Knowledge is a wonderful thing. I am passionate about sharing what I know about training dogs. I love to help others realize force, pain, fear and intimidation have no place in training animals of any sort.

I have taught both group classes as well as one on one training. I enjoy both environments. One thing I realized is common to both situations is my need to be cognizant of speaking with people who do not have the same knowledge of the subject or vocabulary which often goes with it.

Sometimes I find I make assumptions. I use concepts, phrases or words which others may not have ever heard. Much like when I speak with tech support for my computer. I often have no idea what they are talking about. Assumptions are made that I have an understanding of some basic computer principles. Nope. You have to begin at square one with me if we are talking tech support ☺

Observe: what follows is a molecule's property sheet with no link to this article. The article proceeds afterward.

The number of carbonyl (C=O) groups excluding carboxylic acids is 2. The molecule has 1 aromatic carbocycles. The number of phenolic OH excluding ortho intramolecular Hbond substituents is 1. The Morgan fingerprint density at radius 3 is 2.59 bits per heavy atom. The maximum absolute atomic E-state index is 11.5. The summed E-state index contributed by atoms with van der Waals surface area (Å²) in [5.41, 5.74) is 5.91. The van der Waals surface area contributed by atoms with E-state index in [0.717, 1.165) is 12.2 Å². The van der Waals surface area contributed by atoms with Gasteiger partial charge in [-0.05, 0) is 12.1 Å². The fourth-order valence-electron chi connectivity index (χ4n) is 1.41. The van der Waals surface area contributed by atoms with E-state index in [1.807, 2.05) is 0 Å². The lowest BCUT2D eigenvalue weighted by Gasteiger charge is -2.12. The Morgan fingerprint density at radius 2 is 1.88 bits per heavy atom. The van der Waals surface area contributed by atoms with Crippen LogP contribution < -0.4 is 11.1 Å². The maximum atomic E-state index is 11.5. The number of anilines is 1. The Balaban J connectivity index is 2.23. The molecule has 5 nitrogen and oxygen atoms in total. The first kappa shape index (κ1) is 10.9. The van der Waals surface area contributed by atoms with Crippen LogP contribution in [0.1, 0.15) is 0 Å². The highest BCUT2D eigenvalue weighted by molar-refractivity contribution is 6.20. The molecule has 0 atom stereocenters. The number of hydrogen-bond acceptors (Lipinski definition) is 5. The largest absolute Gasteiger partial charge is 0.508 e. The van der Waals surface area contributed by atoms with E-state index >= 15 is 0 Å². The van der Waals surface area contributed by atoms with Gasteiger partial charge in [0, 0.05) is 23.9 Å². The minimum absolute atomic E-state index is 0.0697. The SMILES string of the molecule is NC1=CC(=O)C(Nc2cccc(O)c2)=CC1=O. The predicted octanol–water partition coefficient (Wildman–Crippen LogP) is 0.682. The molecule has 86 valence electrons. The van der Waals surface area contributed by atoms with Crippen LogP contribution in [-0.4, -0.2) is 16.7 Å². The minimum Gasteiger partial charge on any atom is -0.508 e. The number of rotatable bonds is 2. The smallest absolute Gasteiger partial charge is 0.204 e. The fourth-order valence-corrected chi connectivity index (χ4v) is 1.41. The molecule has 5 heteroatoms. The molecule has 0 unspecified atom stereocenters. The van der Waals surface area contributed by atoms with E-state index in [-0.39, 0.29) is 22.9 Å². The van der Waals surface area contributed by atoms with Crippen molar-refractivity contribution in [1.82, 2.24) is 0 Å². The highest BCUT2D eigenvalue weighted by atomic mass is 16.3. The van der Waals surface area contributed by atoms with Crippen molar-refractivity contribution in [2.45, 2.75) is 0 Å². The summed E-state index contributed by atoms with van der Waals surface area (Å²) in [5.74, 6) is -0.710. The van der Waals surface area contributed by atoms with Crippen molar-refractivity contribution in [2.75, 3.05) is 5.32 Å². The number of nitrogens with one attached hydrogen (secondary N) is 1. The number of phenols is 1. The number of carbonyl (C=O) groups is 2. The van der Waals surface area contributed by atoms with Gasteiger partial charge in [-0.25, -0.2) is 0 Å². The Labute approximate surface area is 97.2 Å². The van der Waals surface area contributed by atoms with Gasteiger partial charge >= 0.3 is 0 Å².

I find I am often saying “what do you mean by …………” and I can tell by their deep sigh, to them it’s such a basic concept.

When you have no understanding of how something works, every little detail is new. I believe as an educator it’s important to try new things, to put myself in new situations where I know nothing. 

It reminds me to make sure I take the time to explain, to use non technical jargon, to stop and ask “is this making sense to you?”.

This year my Westie and I are learning something new. We are taking a class in scent detection. He will have to recognize a scent and learn a signal to tell me he found it. I will have to learn to let him pull on a tight leash, to follow his lead, to reward him at the right moment and in the right way.

Sitting on the opposite side of the learning fence, listening to instruction and then needing to do an exercise, reminds me how challenging it is to remember what the instructor said. When did she want me to reward? Praise or feed? Feed over or beside the scent? 

This helps me to break down exercises step by step. More importantly, it reminds me not to judge or be impatient when someone is not quite sure of how to do something.

I try to never make my clients feel uncomfortable if they don’t understand something. 

If they don’t, it’s not their fault, it’s mine.